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The Actuary The magazine of the Institute & Faculty of Actuaries

Asbestos – worst yet to come?

Huge exposures threatening the international insurance industry will make efficient run-off procedures more important than ever, a conference in London has been told.

The Association of Run-off Companies’ annual congress heard that while asbestos claims in the US may have peaked in the past year, it could be some time between 2008 and 2011 before the situation comes under control in the UK. David Slater, of Watson Wyatt, who has done work for Lloyd’s and the wider market, referred to a huge rise in non-malignant claim numbers in Britain in the past few years.

He said the insurance market was being bombarded by new types of claims, including those related to toxic mould, where action was spreading from Texas to other states and now covered commercial property. Mr Slater said asbestos is still the main bugbear, as reflected by massive reserve strengthening by insurers recently, particularly in the US. ‘US asbestos is probably the worst example of all at the moment. There has been a truly massive deterioration.’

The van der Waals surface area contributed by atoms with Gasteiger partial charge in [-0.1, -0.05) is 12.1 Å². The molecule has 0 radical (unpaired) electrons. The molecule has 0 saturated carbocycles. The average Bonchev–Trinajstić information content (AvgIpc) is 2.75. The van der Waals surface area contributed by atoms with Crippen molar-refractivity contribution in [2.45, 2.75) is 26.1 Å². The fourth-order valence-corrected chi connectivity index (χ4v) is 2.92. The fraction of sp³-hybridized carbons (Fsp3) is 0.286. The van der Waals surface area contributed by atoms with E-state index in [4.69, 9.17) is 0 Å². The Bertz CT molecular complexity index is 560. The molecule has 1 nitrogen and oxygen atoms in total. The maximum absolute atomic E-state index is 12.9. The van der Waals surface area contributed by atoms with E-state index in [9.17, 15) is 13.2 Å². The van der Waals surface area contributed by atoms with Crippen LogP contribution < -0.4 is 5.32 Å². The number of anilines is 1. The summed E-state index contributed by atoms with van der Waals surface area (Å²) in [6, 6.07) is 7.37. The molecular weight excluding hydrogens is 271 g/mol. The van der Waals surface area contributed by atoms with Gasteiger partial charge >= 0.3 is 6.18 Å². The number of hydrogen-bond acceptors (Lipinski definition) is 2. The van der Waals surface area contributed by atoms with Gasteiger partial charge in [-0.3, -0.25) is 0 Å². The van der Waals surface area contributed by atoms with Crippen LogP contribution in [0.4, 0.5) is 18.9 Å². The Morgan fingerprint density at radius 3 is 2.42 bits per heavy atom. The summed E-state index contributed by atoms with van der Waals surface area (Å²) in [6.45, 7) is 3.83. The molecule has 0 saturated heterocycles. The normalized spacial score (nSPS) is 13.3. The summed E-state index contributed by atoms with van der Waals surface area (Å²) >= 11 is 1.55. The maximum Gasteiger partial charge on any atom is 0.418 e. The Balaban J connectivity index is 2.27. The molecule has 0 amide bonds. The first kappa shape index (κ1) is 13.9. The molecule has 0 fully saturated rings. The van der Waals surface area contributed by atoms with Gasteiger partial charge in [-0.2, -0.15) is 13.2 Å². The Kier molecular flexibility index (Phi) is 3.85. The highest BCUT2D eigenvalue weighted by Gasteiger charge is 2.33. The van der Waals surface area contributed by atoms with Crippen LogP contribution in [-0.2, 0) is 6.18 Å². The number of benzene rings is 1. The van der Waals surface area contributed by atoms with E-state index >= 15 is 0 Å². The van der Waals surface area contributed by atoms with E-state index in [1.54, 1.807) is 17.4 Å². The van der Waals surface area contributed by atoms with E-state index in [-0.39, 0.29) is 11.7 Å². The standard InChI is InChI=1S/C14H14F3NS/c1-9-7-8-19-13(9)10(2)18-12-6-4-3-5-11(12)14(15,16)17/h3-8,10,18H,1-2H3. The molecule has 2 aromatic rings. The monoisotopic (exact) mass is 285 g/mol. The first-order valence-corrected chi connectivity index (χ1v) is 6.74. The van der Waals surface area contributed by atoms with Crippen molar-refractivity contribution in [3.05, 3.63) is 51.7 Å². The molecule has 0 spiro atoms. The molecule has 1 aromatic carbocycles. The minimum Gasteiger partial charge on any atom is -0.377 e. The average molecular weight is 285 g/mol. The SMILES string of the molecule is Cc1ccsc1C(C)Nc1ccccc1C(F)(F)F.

He said the primary reason for this is a substantial increase in claim numbers filed by individual plaintiffs in the US. According to statistics from the Manville Trust in the US, there are now triple the number of claims there were three years ago. The mix of claims has also shifted, Mr Slater said, as more and more claimants with less serious conditions are represented by new law firms using every technique to attract them.

Only 6% of claims in 2000 were from defendants suffering from mesothelioma or lung cancer. There are 600,000 individual claims filed in the US and it is estimated there will ultimately be between 1m and 3m. ‘The question is whether the efforts of US lawyers have brought claims forward or discovered a completely new type of claim,’ he said.